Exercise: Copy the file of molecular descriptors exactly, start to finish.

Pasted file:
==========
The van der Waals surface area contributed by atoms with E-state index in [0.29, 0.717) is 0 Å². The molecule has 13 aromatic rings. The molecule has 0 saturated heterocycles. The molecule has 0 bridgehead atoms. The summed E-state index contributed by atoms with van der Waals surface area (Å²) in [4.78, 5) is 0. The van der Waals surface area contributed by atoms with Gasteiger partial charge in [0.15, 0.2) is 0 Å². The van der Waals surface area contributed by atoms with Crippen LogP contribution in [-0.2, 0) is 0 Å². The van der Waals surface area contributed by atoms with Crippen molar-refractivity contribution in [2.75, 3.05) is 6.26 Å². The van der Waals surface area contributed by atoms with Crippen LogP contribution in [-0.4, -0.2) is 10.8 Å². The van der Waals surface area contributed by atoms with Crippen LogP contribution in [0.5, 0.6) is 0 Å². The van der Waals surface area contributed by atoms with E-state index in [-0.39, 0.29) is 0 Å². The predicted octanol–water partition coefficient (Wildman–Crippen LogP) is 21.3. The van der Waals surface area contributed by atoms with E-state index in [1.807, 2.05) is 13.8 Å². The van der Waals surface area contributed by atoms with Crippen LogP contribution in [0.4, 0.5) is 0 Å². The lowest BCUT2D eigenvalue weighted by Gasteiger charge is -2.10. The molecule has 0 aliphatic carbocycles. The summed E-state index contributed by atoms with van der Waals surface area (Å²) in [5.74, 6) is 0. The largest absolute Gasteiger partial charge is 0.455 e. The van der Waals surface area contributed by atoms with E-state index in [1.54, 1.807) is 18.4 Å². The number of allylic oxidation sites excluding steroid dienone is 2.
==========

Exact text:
The van der Waals surface area contributed by atoms with E-state index in [0.29, 0.717) is 0 Å². The molecule has 13 aromatic rings. The molecule has 0 saturated heterocycles. The molecule has 0 bridgehead atoms. The summed E-state index contributed by atoms with van der Waals surface area (Å²) in [4.78, 5) is 0. The van der Waals surface area contributed by atoms with Gasteiger partial charge in [0.15, 0.2) is 0 Å². The van der Waals surface area contributed by atoms with Crippen LogP contribution in [-0.2, 0) is 0 Å². The van der Waals surface area contributed by atoms with Crippen molar-refractivity contribution in [2.75, 3.05) is 6.26 Å². The van der Waals surface area contributed by atoms with Crippen LogP contribution in [-0.4, -0.2) is 10.8 Å². The van der Waals surface area contributed by atoms with Crippen LogP contribution in [0.5, 0.6) is 0 Å². The van der Waals surface area contributed by atoms with E-state index in [-0.39, 0.29) is 0 Å². The predicted octanol–water partition coefficient (Wildman–Crippen LogP) is 21.3. The van der Waals surface area contributed by atoms with E-state index in [1.807, 2.05) is 13.8 Å². The van der Waals surface area contributed by atoms with Crippen LogP contribution in [0.4, 0.5) is 0 Å². The lowest BCUT2D eigenvalue weighted by Gasteiger charge is -2.10. The molecule has 0 aliphatic carbocycles. The summed E-state index contributed by atoms with van der Waals surface area (Å²) in [5.74, 6) is 0. The largest absolute Gasteiger partial charge is 0.455 e. The van der Waals surface area contributed by atoms with E-state index in [1.54, 1.807) is 18.4 Å². The number of allylic oxidation sites excluding steroid dienone is 2.